Writers Never Show Their Teeth

THE STORY OF MY TEETH
Valeria Luiselli, translated by Christina MacSweeney
Granta, $24.99
April 2015

Story of my teeth

Firstly, if clowns and questionable dentistry are not your thing I am just going to warn you that there is a scene in Valeria Luiselli’s The Story of My Teeth containing both creepy clowns and discussion of teeth and dentistry—enough so that you will be falling asleep with your mouth firmly closed and keeping one eye on all large projection screens in the near future. However, do not let that put you off entering the world of Gustavo ‘Highway’ Sánchez, main narrator of The Story of My Teeth and self-proclaimed best auctioneer in the world, who on the first page announces that he wishes to tell the story of his teeth. This tale is also Highway’s life story–and not just for the fact that teeth generally being in one’s mouth throughout one’s life imply that the teeth and the owner of the mouth have the same story.

Luiselli’s novel—translated from Spanish to English by Christina MacSweeney—is whimsical and full of wry humor that transforms the mundane steps of life into the almost magical. It is reminiscent to me of the writing of Isabel Allende and Jasper Fforde, whose styles take the reader’s commitment and rewards them with rich worlds of magical realism (the former) or fantasy (the latter).

The Story of My Teeth is not a straight textual narrative within the physical book. Instead the text is interspersed with headings, both between and within chapters; quotes; proverbs (whose text is set at 90 degree angles to the written narrative); images; and The Chronologic, a timeline of Highway’s life to round out the book. These changes in format serve to pull the reader in and out of different sections, creating an almost enforced reflectiveness on what has come before and what is to come after, which I quite enjoyed. It seems especially suited to those whose reading time is, more often than not, broken into small chunks by the demands of life.

When I was a much younger reader I would always avoid additions to the story proper. In part because I stubbornly wanted to figure everything out for myself, and in part because I just wanted to dive into the story, like, right now. Over time my attitude has shifted so that now I will read the extraneous sections of a text once I have finished the main text. So discovering that the English language version of The Story of My Teeth was the result of a multi-layered collaboration was a lovely surprise. The first layer of collaboration stems from this novel’s genesis as a commissioned piece of fiction, and its development as a serialised work, which went back and forth between the author and a reading group of factory workers in Ectapec, a suburb outside Mexico City.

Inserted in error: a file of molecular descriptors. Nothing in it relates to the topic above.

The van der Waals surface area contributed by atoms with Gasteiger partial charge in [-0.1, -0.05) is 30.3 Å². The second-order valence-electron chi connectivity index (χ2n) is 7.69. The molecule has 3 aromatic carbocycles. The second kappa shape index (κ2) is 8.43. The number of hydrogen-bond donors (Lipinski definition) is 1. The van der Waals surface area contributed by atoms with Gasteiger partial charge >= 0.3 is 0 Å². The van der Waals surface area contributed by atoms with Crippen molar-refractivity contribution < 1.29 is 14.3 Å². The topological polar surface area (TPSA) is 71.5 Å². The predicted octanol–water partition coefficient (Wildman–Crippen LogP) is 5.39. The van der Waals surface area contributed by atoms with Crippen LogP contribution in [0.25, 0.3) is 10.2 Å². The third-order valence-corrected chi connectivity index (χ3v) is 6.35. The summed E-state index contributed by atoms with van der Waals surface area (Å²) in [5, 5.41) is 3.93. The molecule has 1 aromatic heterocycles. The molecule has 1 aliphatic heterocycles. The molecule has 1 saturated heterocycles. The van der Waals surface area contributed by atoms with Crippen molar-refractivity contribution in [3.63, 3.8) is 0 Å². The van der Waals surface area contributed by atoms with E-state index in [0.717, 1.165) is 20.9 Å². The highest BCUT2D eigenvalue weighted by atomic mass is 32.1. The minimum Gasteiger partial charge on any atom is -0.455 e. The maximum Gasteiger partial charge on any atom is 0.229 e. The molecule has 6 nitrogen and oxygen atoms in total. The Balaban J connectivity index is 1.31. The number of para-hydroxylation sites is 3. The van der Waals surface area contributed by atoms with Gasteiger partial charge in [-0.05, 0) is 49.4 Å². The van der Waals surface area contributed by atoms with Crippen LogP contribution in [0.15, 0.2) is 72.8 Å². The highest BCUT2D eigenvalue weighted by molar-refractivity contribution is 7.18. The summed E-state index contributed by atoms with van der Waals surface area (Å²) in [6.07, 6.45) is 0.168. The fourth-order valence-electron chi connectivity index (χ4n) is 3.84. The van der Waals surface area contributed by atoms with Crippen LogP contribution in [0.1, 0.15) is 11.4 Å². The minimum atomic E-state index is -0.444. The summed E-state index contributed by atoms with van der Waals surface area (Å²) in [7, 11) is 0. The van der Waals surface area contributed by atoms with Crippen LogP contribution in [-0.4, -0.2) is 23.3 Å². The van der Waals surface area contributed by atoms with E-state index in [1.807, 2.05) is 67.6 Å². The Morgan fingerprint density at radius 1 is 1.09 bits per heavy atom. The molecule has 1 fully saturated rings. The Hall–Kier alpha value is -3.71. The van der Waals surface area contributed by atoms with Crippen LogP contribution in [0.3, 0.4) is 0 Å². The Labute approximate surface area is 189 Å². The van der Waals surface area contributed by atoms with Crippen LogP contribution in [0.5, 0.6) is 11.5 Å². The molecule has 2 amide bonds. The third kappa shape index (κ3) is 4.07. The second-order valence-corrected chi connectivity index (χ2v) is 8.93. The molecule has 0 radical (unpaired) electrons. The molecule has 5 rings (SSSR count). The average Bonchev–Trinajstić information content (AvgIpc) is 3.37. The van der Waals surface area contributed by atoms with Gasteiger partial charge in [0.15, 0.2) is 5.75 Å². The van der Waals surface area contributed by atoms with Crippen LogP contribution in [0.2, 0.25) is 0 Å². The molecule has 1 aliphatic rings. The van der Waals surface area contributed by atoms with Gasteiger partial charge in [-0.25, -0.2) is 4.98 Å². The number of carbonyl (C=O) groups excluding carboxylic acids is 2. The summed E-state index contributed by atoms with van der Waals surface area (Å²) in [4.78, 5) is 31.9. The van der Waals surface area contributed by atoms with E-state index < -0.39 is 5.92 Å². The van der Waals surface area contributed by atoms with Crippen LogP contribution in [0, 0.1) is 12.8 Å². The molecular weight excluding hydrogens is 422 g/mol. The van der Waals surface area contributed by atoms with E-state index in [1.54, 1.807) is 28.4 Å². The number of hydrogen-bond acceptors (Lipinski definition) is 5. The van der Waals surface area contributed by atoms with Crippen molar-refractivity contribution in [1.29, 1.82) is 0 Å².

The second layer of collaboration and evolution came as the work was translated from Spanish to English by MacSweeney. Luiselli made deliberate changes to the translated copy so that the English version is distinctly different to the Spanish version, and additionally includes The Chronologic, which was created by the translator. I was especially taken by the idea—and a little sad that I do not read Spanish—that the different language versions differ intentionally and in a greater degree than the small changes that are inherent in the process of translating works.

Despite enjoying the fantastical elements of this novel and learning of the collaborative nature of its creation, I do have one major issue with The Story of my Teeth, and this is the portrayal of women. There is not a single female character in this novel who is not described as a harridan or a harlot, except maybe Highway’s mother who is easily dismissed as being ‘trained to accept filth as her fate’. Additionally, there is an excruciatingly long passage in which Highway rates all the women he has been in relationships with on their sexual availability, both willingness and attractiveness when newly woken, for morning sex. It is clear that an element of this story is that the narrator, Highway, is consciously relating his story to the reader. And that the inclusion of a second narrator later in the text indicates that Highway’s narrative is unreliable, with both subconscious and deliberate edits in the telling of his tale. Thus the misogyny may be an intended element of Highway’s character, but it really detracted from my experience of this work.

In spite of my uncomfortableness with the portrayal of female characters in The Story of my Teeth, I found the collaborative nature of its creation incredibly interesting and I was genuinely engaged with the writing style and Highway’s story to keep reading until the end. So although I would recommend this particular title with caution I am quite curious to investigate further works from this author.


 

About Edie Hawthorne

Wishes she could read more than she does.
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